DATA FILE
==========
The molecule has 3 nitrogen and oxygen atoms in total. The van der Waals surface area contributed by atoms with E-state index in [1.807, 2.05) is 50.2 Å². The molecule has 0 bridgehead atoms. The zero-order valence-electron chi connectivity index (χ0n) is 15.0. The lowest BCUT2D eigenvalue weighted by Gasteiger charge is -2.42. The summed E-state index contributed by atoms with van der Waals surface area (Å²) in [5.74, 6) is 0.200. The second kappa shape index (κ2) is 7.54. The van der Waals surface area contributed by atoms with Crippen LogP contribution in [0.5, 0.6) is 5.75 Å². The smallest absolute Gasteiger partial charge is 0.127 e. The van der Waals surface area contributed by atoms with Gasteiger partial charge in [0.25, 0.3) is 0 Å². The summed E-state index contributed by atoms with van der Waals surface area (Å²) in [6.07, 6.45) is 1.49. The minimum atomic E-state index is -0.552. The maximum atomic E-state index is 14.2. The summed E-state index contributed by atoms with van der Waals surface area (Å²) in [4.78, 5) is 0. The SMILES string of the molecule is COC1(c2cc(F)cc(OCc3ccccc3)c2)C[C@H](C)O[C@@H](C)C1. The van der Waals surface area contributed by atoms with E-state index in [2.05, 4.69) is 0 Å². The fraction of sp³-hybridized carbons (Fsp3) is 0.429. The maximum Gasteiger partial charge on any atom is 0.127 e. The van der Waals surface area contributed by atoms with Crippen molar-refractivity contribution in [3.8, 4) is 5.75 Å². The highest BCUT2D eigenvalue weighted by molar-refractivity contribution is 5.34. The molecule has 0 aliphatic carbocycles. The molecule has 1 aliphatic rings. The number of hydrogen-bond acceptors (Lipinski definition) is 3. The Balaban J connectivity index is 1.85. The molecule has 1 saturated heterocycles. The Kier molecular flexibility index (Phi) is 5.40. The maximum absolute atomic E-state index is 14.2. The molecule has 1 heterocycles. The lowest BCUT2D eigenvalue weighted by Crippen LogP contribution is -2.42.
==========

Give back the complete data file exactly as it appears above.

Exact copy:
The molecule has 3 nitrogen and oxygen atoms in total. The van der Waals surface area contributed by atoms with E-state index in [1.807, 2.05) is 50.2 Å². The molecule has 0 bridgehead atoms. The zero-order valence-electron chi connectivity index (χ0n) is 15.0. The lowest BCUT2D eigenvalue weighted by Gasteiger charge is -2.42. The summed E-state index contributed by atoms with van der Waals surface area (Å²) in [5.74, 6) is 0.200. The second kappa shape index (κ2) is 7.54. The van der Waals surface area contributed by atoms with Crippen LogP contribution in [0.5, 0.6) is 5.75 Å². The smallest absolute Gasteiger partial charge is 0.127 e. The van der Waals surface area contributed by atoms with Gasteiger partial charge in [0.25, 0.3) is 0 Å². The summed E-state index contributed by atoms with van der Waals surface area (Å²) in [6.07, 6.45) is 1.49. The minimum atomic E-state index is -0.552. The maximum atomic E-state index is 14.2. The summed E-state index contributed by atoms with van der Waals surface area (Å²) in [4.78, 5) is 0. The SMILES string of the molecule is COC1(c2cc(F)cc(OCc3ccccc3)c2)C[C@H](C)O[C@@H](C)C1. The van der Waals surface area contributed by atoms with E-state index in [2.05, 4.69) is 0 Å². The fraction of sp³-hybridized carbons (Fsp3) is 0.429. The maximum Gasteiger partial charge on any atom is 0.127 e. The van der Waals surface area contributed by atoms with Crippen molar-refractivity contribution in [3.8, 4) is 5.75 Å². The highest BCUT2D eigenvalue weighted by molar-refractivity contribution is 5.34. The molecule has 0 aliphatic carbocycles. The molecule has 1 aliphatic rings. The number of hydrogen-bond acceptors (Lipinski definition) is 3. The Balaban J connectivity index is 1.85. The molecule has 1 saturated heterocycles. The Kier molecular flexibility index (Phi) is 5.40. The maximum absolute atomic E-state index is 14.2. The molecule has 1 heterocycles. The lowest BCUT2D eigenvalue weighted by Crippen LogP contribution is -2.42.